SharePoint Object Model “Hidden Gems”

I was recently presented a scenario by a gentleman who wanted more control over a MOSS 2007 site, list, and item settings.  He wanted to essentially “track” changes that were made to these artifacts within a given site collection.  In addition, he wanted to know the type of change that occured.

SPListEventReceiver or SPWebEventReceiver you might suggest?  Not quite the solution here.  One of the “hidden gems” within the SharePoint object model is the SPChange class.  This class represents a change that has been made to objects or metadata within an item, list, Web site, or site collection scope, or a security policy change at the Web application scope that has been recorded in the Microsoft Windows SharePoint Services change log.  An example of this functionality is cited in the code example below:

1
2
3
4
5
6
7
8
9
10
11
12
13
14
15
16
17
18
19
20
21
22
23
24
25
26
27
SPSite siteCollection = SPContext.Current.Site;SPWeb site = siteCollection.AllWebs["Site"];
SPListCollection lists = site.Lists;
SPRegionalSettings regionSettings = site.RegionalSettings;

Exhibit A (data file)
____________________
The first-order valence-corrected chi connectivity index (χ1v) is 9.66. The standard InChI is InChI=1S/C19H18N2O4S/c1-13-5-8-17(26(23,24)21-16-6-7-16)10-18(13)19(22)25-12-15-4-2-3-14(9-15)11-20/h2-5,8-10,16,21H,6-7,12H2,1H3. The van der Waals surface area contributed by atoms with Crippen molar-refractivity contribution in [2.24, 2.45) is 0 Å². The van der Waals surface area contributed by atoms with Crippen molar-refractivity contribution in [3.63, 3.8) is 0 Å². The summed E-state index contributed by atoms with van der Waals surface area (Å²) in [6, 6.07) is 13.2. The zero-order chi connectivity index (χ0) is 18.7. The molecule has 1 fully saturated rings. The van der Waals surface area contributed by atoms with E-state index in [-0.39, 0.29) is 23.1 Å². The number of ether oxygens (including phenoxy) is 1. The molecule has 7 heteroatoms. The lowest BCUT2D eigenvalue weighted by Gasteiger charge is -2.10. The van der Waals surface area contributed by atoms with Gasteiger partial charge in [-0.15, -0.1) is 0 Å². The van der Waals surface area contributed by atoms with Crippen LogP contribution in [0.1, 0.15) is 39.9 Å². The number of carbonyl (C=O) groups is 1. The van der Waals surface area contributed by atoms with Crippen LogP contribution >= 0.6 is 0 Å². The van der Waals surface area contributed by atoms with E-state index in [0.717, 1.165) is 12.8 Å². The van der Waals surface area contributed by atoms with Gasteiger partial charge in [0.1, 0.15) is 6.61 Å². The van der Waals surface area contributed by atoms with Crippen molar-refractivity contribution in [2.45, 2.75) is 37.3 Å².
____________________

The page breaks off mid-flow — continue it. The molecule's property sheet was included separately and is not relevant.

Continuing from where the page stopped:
SPTimeZone timeZone = regionSettings.TimeZone;
SPChangeQuery query = new SPChangeQuery(true, true);
SPChangeCollection changes = site.GetChanges(query);
 
foreach (SPChange changedObject in changes)
{
  switch (changedObject.GetType().ToString())
  {
    case "Microsoft.SharePoint.SPChangeItem":
      SPChangeItem changedItem = (SPChangeItem)changedObject;
      try
      {
        Response.Write(lists[changedItem.ListId].Title + " == " + lists[changedItem.ListId].GetItemByUniqueId(changedItem.UniqueId).Name + " == "
          + timeZone.UTCToLocalTime(changedItem.Time) + " == " + changedItem.ChangeType + "
");
      }
      catch
      {
        Response.Write("The object to which item " + changedItem.UniqueId + " belongs does not exist.
");
      }
      break;
  }
}

The code snippet above allows you to display the names of lists in which items in a site has changed.  The SPChange object provides a powerful mechanism for retrieving this type of information in MOSS.  Note the use of the GetChanges() method that is being called on the SPSite object in the code above.  The GetChanges() method of the SPList, SPWeb, SPSite, or SPContentDatabase object returns the collection of changes that have occurred within the given scope.

In addition to SPChange, there are quite a few other classes that have similar functionality and represent various types of changes that occur during the lifecycle of a SharePoint site, list or item.  I’ve cited a few of them below:

SPChangeGroup
Represents a change to a group
http://msdn2.microsoft.com/en-us/library/microsoft.sharepoint.spchangegroup.aspx 

SPChangeSecurityPolicy
Represents a change to a security policy
http://msdn2.microsoft.com/en-us/library/microsoft.sharepoint.spchangegroup.aspx 

SPChangeUser
Represents a change to a user
http://msdn2.microsoft.com/en-us/library/microsoft.sharepoint.spchangegroup.aspx 

You may also like...

Leave a Reply

Your email address will not be published. Required fields are marked *

This site is protected by WP-CopyRightPro